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NH battle over GHG emissions continues

February 14, 2011


In a sign of the significant political shift at the State House, three Republican-backed bills filed this legislative session would repeal or significantly alter three major renewable energy initiatives the former Democratic-controlled Legislature passed beginning in 2007.
While acronyms of those programs may be vaguely familiar to people in New Hampshire — PACE, RGGI and RPS — they have become the focus of a fierce political, ideological and economic battle over the proper role of government in enhancing alternative energy markets or dealing with potential climate change consequences.
Rep. Richard Barry, R-Merrimack, the main sponsor of a bill to pull New Hampshire out of the 10-state Regional Greenhouse Gas Initiative, believes RGGI is not accomplishing its environmental or economic goals and that government involvement interferes with free-market solutions. “RGGI is a stealth tax that never shows up. It’s hidden on your electric bill,” Barry said at a day-long committee hearing Thursday on House Bill 519. RGGI critics believe ratepayers are paying for projects that don’t directly benefit them.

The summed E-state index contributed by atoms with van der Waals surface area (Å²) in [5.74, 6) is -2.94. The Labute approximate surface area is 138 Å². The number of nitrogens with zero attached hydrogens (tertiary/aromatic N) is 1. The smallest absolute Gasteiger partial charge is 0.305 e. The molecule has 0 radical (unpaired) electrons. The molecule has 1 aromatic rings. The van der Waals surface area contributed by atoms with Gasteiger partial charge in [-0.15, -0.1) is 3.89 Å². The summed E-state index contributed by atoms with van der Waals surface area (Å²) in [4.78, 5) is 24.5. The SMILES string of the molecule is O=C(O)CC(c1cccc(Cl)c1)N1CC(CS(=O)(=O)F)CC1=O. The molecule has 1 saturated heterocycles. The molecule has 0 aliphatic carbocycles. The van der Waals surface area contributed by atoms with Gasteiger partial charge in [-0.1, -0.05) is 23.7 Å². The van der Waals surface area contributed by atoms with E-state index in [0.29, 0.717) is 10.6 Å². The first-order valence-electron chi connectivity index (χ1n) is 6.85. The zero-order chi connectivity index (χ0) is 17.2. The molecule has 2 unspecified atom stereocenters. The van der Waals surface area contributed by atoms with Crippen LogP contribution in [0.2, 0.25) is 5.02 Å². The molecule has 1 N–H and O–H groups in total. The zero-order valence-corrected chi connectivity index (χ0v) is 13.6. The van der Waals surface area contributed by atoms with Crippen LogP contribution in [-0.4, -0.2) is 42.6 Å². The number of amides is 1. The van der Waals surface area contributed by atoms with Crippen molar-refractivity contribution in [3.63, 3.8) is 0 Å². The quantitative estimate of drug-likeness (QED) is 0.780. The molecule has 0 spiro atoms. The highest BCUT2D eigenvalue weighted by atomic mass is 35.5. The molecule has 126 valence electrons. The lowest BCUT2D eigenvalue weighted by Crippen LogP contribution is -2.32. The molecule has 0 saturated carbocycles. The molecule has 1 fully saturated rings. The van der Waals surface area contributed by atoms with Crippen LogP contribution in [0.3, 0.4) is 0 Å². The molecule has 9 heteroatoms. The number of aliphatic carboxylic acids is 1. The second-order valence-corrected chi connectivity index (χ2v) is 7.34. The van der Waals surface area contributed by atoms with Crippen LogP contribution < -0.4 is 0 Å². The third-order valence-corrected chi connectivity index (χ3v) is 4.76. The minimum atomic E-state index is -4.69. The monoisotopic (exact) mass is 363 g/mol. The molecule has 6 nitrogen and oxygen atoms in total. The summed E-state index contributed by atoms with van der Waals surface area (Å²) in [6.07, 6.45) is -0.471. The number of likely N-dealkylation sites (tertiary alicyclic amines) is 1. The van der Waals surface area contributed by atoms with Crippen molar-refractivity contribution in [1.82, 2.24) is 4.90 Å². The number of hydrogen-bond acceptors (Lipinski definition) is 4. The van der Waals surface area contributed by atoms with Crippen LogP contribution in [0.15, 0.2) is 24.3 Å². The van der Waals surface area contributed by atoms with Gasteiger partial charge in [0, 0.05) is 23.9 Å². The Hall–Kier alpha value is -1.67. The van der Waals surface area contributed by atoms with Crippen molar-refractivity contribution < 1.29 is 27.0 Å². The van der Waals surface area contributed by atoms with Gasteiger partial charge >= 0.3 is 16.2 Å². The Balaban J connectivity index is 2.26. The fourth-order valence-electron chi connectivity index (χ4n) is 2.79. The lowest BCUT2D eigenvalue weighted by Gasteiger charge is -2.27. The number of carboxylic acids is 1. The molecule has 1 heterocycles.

RGGI is a pollution-allowance cap and trade program for electricity-power-generation companies, with funds being recycled back to the state. New Hampshire joined RGGI in 2009 and it is believed to cost ratepayers somewhere between 36 cents to 40 cents a month. Gov. John Lynch said the state received $28 million in RGGI rebates while ratepayers paid an extra $11 million — most of which they would have to pay anyway because the state belongs to the regional power grid that charges RGGI fees regardless of participation. If the state withdraws from RGGI, it could lose $6 million to $13 million in funding depending on how much allowances can be sold to power-generating companies on the auction market (currently auction allowances are at an all-time low).
“Withdrawing from RGGI would be a blow to our economy and to our state’s efforts to become more energy efficient and energy independent,” Lynch said.
According to Conservation New Hampshire, RGGI funding contributed to creating 70 green-related jobs in the state in its first year of compliance in 2009.